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Abstract #1034

Increased connectivity strength in operculo-insular epilepsy leveraged by COMMIT-based surface-enhanced tractography

Sami Obaid1,2, Françcois Rheault2,3, Manon Edde2, Guido Guberman4, Etienne St-Onge2, Jasmeen Sidhu2, Alain Bouthillier5, Alessandro Daducci6, Dang Khoa Nguyen7, and Maxime Descoteaux2
1Department of Neurosciences, Université de Montréal, Montréal, Quebec, Canada, Montréal, QC, Canada, 2Sherbrooke Connectivity Imaging Lab (SCIL), Université de Sherbrooke, Sherbrooke, Quebec, Canada, Sherbrooke, QC, Canada, 3Electrical Engineering, Vanderbilt University, Nashville, TN, United States, Nashville, TN, United States, 4Department of Neurology and Neurosurgery, Faculty of Medicine, McGill University, Montreal, QC, Canada, Montreal, QC, Canada, 5Division of Neurosurgery, CHUM, Montréal, Quebec, Canada, Montreal, QC, Canada, 6Department of Computer Science, University of Verona, Verona, Italy, Verona, Italy, 7Service de Neurologie, CHUM, Montréal, Québec, Canada, Montreal, QC, Canada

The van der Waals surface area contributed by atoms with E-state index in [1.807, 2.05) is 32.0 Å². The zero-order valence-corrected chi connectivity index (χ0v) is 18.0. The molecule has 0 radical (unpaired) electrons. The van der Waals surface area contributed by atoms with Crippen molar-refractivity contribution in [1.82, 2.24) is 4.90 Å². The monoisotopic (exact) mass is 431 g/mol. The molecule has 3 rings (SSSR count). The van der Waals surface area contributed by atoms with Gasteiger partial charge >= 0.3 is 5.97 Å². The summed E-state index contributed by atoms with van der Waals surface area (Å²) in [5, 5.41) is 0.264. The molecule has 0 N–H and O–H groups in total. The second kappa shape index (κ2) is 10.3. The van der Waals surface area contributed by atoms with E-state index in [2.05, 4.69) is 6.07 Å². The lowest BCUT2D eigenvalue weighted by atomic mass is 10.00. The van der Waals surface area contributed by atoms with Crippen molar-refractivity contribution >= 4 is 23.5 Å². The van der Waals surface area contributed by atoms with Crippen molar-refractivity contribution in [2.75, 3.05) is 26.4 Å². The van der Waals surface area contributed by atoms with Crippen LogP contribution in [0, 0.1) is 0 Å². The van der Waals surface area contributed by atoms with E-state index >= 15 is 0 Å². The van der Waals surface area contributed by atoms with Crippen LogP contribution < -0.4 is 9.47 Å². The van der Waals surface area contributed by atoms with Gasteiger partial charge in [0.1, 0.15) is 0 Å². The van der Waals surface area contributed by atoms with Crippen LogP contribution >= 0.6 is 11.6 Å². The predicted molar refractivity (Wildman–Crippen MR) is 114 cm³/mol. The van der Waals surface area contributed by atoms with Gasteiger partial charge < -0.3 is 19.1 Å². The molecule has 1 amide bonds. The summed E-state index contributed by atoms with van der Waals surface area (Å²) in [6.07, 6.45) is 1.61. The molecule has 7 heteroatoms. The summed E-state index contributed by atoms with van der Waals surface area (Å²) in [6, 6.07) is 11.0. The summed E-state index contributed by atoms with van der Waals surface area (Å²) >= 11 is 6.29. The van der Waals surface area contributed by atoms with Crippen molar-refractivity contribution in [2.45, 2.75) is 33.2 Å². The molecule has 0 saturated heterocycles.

Operculo-insular epilepsy (OIE) is a rare and under-diagnosed pathology due to its heterogeneous presentation. Interestingly, no studies have looked at the structural connectome in OIE. In this study, we used a cutting-edge diffusion MRI processing pipeline to evaluate the connectivity pattern of OIE. The filtering-based COMMIT weight obtained from surface-enhanced tractography was used as a marker of ‘connectivity strength’. We found an increase in ‘connectivity strength’ within the epileptic network of OIE. Moreover, the pattern of connectivity was distinct from the one of TLE, potentially constituting a tool to help differentiate OIE from the closely related and challengingly distinguishable TLE.

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